US money factory gives a cheap thrill
I RECENTLY visited the US Bureau of Engraving and Printing to watch money being made. Call it a cheap thrill while waiting for some real economic stimulation.
“We print between $700 million (R5 551.15m) and $750m a day,” said PJ, a tour guide. At that rate, it would take less than five minutes to stimulate my bank account, boost my consumer confidence and get me spending again. Ooh la la. Through windows along the tour route, I saw sheets of $100 bills coming out of a 16m long, 4m high monster of a printing press. It was the mother of all cash cows: nursing the Federal Reserve, feeding the big banks, sustaining a global network of ATMs that suckles 24-7.
A sign in the press room read: “We make money the old fashion way. We print it.”
A stack of notes worth $32m, shrink-wrapped and resembling loaves of bread, sat on a skid in a corner.
I was mesmerised, “like a one-eyed cat peeping at a seafood store,” to borrow a line from songwriter Jesse Stone’s 1950s hit, Shake, Rattle and Roll.
Did you know that banknote paper is 75 percent cotton and 25 percent linen? Fabric pressed into paper, dyed green and called a dollar — amassed in sufficient quantities — can end poverty, cure disease, pay mortgages, car notes, school tuition.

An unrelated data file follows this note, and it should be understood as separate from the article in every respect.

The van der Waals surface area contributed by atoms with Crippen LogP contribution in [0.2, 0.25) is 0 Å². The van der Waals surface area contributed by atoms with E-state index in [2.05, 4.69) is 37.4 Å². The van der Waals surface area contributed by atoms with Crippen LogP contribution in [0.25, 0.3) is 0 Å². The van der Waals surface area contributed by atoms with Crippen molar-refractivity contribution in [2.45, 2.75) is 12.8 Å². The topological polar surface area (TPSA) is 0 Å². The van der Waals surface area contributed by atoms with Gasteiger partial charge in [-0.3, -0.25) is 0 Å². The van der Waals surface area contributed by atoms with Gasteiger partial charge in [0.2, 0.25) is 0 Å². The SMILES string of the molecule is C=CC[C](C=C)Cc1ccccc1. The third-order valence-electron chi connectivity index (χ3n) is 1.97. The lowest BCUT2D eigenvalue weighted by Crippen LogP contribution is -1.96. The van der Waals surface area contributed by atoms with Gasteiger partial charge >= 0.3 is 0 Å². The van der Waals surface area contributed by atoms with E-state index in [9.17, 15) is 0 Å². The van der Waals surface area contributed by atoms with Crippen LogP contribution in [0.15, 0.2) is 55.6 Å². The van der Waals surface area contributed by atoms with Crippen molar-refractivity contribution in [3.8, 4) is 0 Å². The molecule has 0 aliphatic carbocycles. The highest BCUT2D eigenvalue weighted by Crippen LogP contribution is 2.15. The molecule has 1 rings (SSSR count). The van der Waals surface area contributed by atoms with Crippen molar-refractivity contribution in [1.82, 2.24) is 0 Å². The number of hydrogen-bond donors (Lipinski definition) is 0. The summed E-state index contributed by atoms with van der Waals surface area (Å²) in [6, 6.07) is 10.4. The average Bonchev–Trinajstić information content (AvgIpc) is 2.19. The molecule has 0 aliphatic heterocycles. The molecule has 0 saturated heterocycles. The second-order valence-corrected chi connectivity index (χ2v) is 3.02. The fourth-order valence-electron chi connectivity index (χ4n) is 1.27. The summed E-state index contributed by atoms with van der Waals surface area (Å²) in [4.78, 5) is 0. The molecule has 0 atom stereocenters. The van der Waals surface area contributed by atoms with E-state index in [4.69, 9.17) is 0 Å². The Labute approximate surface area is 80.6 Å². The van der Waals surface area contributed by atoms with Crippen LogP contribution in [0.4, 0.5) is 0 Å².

It takes about four cents to make a dollar.
The bureau, located on 11.25ha just off the mall in Washington, printed the extra currency needed as a result of President Barack Obama’s $787 billion stimulus package. So why is so much of it stuck in bank vaults instead of stimulating my wallet?
Alan Blinder, a former vice chair man of the Federal Reserve Board and professor of economics at Princeton, wrote in The Washington Post last week, “The simple truth is that even the voracious US gover nment cannot spend $787bn quickly.”
The bureau likes to publish “fun facts” about such things. For instance, if you had $10bn in $1 bills and spent one every second of every day, it would take 317 years for you to go broke.
Of course, the economic stimulus should have kicked in by then.
Still, you have to wonder why that money wasn’t put directly into the hands of taxpayers. The bureau has a guillotine that can cut up sheets of money into $10 000 bricks. Why not send one to every taxpaying American household, say 100 million households?
There’s a trillion dollars that might actually be spent on consumer goods. Jobs would be saved, homeowners spared foreclosure. But no. “Scared consumers are hanging onto their cash, bemoaning the lost value of their houses and trying to reduce their debts,” Alice Rivilin, senior fellow at the Brookings Institution, wrote in The Washington Post recently.
“They won’t rush back to the mall to buy things they don’t absolutely need. Employers will be cautious about hiring until they are sure the recovery is robust, so unemployment will remain high for several years.”
It need not be that way. There is just too much money floating around for so many people to be in such misery.
I suggest that more people visit the bureau, aka “America’s money factory,” to see what they are missing. – Washington Post